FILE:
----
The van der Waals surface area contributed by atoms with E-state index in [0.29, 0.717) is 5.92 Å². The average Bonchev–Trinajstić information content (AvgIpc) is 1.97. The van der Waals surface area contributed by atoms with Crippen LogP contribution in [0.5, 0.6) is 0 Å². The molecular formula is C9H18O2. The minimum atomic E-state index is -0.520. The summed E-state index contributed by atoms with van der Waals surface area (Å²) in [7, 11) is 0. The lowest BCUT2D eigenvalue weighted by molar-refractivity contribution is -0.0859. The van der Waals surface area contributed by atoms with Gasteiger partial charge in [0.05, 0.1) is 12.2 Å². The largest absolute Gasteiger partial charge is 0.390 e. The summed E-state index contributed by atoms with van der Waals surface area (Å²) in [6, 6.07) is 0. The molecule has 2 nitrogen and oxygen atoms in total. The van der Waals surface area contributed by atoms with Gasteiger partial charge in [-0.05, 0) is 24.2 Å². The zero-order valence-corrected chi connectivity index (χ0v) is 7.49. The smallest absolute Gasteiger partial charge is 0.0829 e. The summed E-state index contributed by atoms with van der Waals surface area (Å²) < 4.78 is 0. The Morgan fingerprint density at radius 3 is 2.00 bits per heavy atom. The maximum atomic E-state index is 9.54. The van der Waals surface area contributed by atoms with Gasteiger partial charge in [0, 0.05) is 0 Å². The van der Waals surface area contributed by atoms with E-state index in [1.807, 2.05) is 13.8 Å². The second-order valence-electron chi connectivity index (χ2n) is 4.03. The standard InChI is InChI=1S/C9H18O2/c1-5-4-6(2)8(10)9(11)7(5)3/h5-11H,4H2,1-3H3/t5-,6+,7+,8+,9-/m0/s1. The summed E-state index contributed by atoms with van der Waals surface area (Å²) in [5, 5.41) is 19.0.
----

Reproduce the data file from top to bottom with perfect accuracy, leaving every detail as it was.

The van der Waals surface area contributed by atoms with E-state index in [0.29, 0.717) is 5.92 Å². The average Bonchev–Trinajstić information content (AvgIpc) is 1.97. The van der Waals surface area contributed by atoms with Crippen LogP contribution in [0.5, 0.6) is 0 Å². The molecular formula is C9H18O2. The minimum atomic E-state index is -0.520. The summed E-state index contributed by atoms with van der Waals surface area (Å²) in [7, 11) is 0. The lowest BCUT2D eigenvalue weighted by molar-refractivity contribution is -0.0859. The van der Waals surface area contributed by atoms with Gasteiger partial charge in [0.05, 0.1) is 12.2 Å². The largest absolute Gasteiger partial charge is 0.390 e. The summed E-state index contributed by atoms with van der Waals surface area (Å²) in [6, 6.07) is 0. The molecule has 2 nitrogen and oxygen atoms in total. The van der Waals surface area contributed by atoms with Gasteiger partial charge in [-0.05, 0) is 24.2 Å². The zero-order valence-corrected chi connectivity index (χ0v) is 7.49. The smallest absolute Gasteiger partial charge is 0.0829 e. The summed E-state index contributed by atoms with van der Waals surface area (Å²) < 4.78 is 0. The Morgan fingerprint density at radius 3 is 2.00 bits per heavy atom. The maximum atomic E-state index is 9.54. The van der Waals surface area contributed by atoms with Gasteiger partial charge in [0, 0.05) is 0 Å². The van der Waals surface area contributed by atoms with E-state index in [1.807, 2.05) is 13.8 Å². The second-order valence-electron chi connectivity index (χ2n) is 4.03. The standard InChI is InChI=1S/C9H18O2/c1-5-4-6(2)8(10)9(11)7(5)3/h5-11H,4H2,1-3H3/t5-,6+,7+,8+,9-/m0/s1. The summed E-state index contributed by atoms with van der Waals surface area (Å²) in [5, 5.41) is 19.0.